One day after President of the Grenada Bar Association Ruggles Ferguson issued a public statement calling for immediate action to address the deplorable condition of the #2 Supreme Court; Attorney General Cajeton Hood said work is ongoing to address those issues.
In an exclusive interview with members of the Moving Target Company (Informer and MTV) on Tuesday Hood said although he was not privy to the comments made by the president of the Grenada Bar, he is aware of the situation since according to him, the issues surrounding the court has been around for well over ten years.
Hood said the building housing Court #2 is owned by the Anglican Church, and over the years he said lawyers, judges and court staff have expressed their concerns, but although some work was done with respect to accommodating the jurists, there remains some level of discomfort. Because of this he said, shortly after he assumed the position of Attorney General, Cabinet took the decision to acquire the old LIME building on the Caranage through a lease arrangement to have all the courts operate from that single location.
Hood said although the Civil Court #3 is presently up and running in that building, the other areas are taking a little longer than first anticipated. With final work taking place on the area assigned for Court # 2 he said that court should be up and ready in the next two weeks and this he said is not news, since according to him, all parties are aware of the situation.
Relating to the backlog in the system Hood said this has been around for well over a decade, and is affecting both the criminal and the civil court. One fundamental component of that problem the AG said is the court recording system, which he referred to as an antiquated recording system that needs to be upgraded.
Hood said the Government is moving to address that outdated cassette recording system; the Caribbean Court of Justice has been contacted, costing has been obtained and the Ministry of Finance is in the process of finalizing plan to purchase a new recording system that would be installed in the LIME building once the court is up and running. This they hope would address some of the backlog in the system.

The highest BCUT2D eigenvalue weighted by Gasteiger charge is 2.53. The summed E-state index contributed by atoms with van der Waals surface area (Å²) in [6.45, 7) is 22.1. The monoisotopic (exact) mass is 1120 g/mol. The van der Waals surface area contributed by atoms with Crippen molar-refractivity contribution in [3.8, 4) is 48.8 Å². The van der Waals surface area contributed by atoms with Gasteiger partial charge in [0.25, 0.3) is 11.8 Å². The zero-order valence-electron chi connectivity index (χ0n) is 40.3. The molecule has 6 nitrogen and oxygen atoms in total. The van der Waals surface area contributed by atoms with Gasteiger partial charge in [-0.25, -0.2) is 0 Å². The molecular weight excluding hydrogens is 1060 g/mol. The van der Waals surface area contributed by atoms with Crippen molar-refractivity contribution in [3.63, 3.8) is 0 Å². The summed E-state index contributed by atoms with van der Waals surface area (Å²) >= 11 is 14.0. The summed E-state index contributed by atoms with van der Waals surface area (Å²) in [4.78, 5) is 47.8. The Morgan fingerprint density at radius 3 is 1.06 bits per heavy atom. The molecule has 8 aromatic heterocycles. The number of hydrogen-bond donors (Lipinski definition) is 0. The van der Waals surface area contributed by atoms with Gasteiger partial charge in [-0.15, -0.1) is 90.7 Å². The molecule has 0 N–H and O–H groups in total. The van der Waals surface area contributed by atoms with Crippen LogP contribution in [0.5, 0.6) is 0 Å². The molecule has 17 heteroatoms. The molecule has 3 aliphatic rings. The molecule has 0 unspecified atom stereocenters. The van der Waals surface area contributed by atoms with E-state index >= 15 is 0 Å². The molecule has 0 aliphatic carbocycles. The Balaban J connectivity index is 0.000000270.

Additionally Hood said the Caribbean Court of Justice was contacted regarding having a fourth judge placed in Grenada to help deal with the problem, in-fact he hinted that the CCJ has assured Grenada that two additional judges would be placed in Grenada on a temporary basis from March to deal with most of the backlog in the system.
The AG said it is not that nothing is being done, something is actively being done he said however there are some setbacks which they hope to address in due course.
Although the work is not moving at a pace that they favor Hood said when completed, the LIME building will house four courts, including the court library the mediation room and the masters’ court.
As it stands, with a cause list of 132 criminal cases down for trial in the January Assizes, which began last week, the Attorney General says Court #2 will not sit until the new location at the LIME building on the Carenage is ready in the next two weeks.
The AG said it is not that Government is sitting down on the matter, there is simply nothing much that can be done at this stage, it has been a long-standing problem.